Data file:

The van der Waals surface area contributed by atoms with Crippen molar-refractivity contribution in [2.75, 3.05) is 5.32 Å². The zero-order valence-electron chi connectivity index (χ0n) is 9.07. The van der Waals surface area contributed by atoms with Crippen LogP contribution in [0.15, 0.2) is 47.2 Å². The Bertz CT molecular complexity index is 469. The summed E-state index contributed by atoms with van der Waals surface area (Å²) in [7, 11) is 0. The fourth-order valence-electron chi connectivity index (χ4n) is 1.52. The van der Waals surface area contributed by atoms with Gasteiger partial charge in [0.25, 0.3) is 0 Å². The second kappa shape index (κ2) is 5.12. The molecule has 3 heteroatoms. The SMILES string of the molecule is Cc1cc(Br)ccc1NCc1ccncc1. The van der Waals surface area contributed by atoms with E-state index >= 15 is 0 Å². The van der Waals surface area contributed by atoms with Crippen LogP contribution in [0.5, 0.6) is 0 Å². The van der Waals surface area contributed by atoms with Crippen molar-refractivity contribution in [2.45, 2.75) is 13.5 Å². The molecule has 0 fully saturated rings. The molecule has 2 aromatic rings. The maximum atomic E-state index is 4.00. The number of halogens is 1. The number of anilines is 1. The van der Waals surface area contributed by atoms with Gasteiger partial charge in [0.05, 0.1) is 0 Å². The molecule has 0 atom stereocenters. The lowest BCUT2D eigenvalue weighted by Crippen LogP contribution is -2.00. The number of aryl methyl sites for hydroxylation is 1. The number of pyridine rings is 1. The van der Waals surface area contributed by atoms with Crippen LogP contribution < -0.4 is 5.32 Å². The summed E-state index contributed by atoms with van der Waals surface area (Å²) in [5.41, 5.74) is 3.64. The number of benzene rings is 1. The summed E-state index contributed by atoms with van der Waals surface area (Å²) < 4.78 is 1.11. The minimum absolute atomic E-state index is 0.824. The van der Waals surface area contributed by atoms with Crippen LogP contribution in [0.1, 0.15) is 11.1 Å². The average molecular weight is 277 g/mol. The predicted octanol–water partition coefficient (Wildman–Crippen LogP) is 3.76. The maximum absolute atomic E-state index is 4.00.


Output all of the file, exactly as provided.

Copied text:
The van der Waals surface area contributed by atoms with Crippen molar-refractivity contribution in [2.75, 3.05) is 5.32 Å². The zero-order valence-electron chi connectivity index (χ0n) is 9.07. The van der Waals surface area contributed by atoms with Crippen LogP contribution in [0.15, 0.2) is 47.2 Å². The Bertz CT molecular complexity index is 469. The summed E-state index contributed by atoms with van der Waals surface area (Å²) in [7, 11) is 0. The fourth-order valence-electron chi connectivity index (χ4n) is 1.52. The van der Waals surface area contributed by atoms with Gasteiger partial charge in [0.25, 0.3) is 0 Å². The second kappa shape index (κ2) is 5.12. The molecule has 3 heteroatoms. The SMILES string of the molecule is Cc1cc(Br)ccc1NCc1ccncc1. The van der Waals surface area contributed by atoms with E-state index >= 15 is 0 Å². The van der Waals surface area contributed by atoms with Crippen LogP contribution in [0.5, 0.6) is 0 Å². The van der Waals surface area contributed by atoms with Crippen molar-refractivity contribution in [2.45, 2.75) is 13.5 Å². The molecule has 0 fully saturated rings. The molecule has 2 aromatic rings. The maximum atomic E-state index is 4.00. The number of halogens is 1. The number of anilines is 1. The van der Waals surface area contributed by atoms with Gasteiger partial charge in [0.05, 0.1) is 0 Å². The molecule has 0 atom stereocenters. The lowest BCUT2D eigenvalue weighted by Crippen LogP contribution is -2.00. The number of aryl methyl sites for hydroxylation is 1. The number of pyridine rings is 1. The van der Waals surface area contributed by atoms with Crippen LogP contribution < -0.4 is 5.32 Å². The summed E-state index contributed by atoms with van der Waals surface area (Å²) in [5.41, 5.74) is 3.64. The number of benzene rings is 1. The summed E-state index contributed by atoms with van der Waals surface area (Å²) < 4.78 is 1.11. The minimum absolute atomic E-state index is 0.824. The van der Waals surface area contributed by atoms with Crippen LogP contribution in [0.1, 0.15) is 11.1 Å². The average molecular weight is 277 g/mol. The predicted octanol–water partition coefficient (Wildman–Crippen LogP) is 3.76. The maximum absolute atomic E-state index is 4.00.